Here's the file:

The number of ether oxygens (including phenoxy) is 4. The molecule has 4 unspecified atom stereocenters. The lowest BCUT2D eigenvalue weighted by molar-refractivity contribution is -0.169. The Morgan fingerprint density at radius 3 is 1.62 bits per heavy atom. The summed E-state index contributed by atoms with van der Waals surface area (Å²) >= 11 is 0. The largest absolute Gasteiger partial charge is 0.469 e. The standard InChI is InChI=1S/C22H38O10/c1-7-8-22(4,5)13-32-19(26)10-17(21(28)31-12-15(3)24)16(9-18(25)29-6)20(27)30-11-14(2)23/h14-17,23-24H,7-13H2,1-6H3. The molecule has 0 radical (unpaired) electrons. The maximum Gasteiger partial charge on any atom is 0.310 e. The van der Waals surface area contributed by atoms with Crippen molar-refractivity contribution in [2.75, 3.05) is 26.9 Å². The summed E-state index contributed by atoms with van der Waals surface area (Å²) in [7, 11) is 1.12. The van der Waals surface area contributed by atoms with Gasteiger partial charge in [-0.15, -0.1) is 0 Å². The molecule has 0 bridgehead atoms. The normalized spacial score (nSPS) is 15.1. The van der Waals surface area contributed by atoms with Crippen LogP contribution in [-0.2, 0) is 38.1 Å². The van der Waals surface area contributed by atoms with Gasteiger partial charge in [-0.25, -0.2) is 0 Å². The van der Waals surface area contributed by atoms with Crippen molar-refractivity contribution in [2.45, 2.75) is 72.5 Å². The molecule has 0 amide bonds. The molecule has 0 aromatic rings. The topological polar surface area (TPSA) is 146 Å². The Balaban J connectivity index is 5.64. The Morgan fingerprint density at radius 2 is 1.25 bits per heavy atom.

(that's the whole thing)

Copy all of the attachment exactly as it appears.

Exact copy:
The number of ether oxygens (including phenoxy) is 4. The molecule has 4 unspecified atom stereocenters. The lowest BCUT2D eigenvalue weighted by molar-refractivity contribution is -0.169. The Morgan fingerprint density at radius 3 is 1.62 bits per heavy atom. The summed E-state index contributed by atoms with van der Waals surface area (Å²) >= 11 is 0. The largest absolute Gasteiger partial charge is 0.469 e. The standard InChI is InChI=1S/C22H38O10/c1-7-8-22(4,5)13-32-19(26)10-17(21(28)31-12-15(3)24)16(9-18(25)29-6)20(27)30-11-14(2)23/h14-17,23-24H,7-13H2,1-6H3. The molecule has 0 radical (unpaired) electrons. The maximum Gasteiger partial charge on any atom is 0.310 e. The van der Waals surface area contributed by atoms with Crippen molar-refractivity contribution in [2.75, 3.05) is 26.9 Å². The summed E-state index contributed by atoms with van der Waals surface area (Å²) in [7, 11) is 1.12. The van der Waals surface area contributed by atoms with Gasteiger partial charge in [-0.15, -0.1) is 0 Å². The molecule has 0 bridgehead atoms. The normalized spacial score (nSPS) is 15.1. The van der Waals surface area contributed by atoms with Crippen LogP contribution in [-0.2, 0) is 38.1 Å². The van der Waals surface area contributed by atoms with Gasteiger partial charge in [-0.25, -0.2) is 0 Å². The van der Waals surface area contributed by atoms with Crippen molar-refractivity contribution in [2.45, 2.75) is 72.5 Å². The molecule has 0 amide bonds. The molecule has 0 aromatic rings. The topological polar surface area (TPSA) is 146 Å². The Balaban J connectivity index is 5.64. The Morgan fingerprint density at radius 2 is 1.25 bits per heavy atom.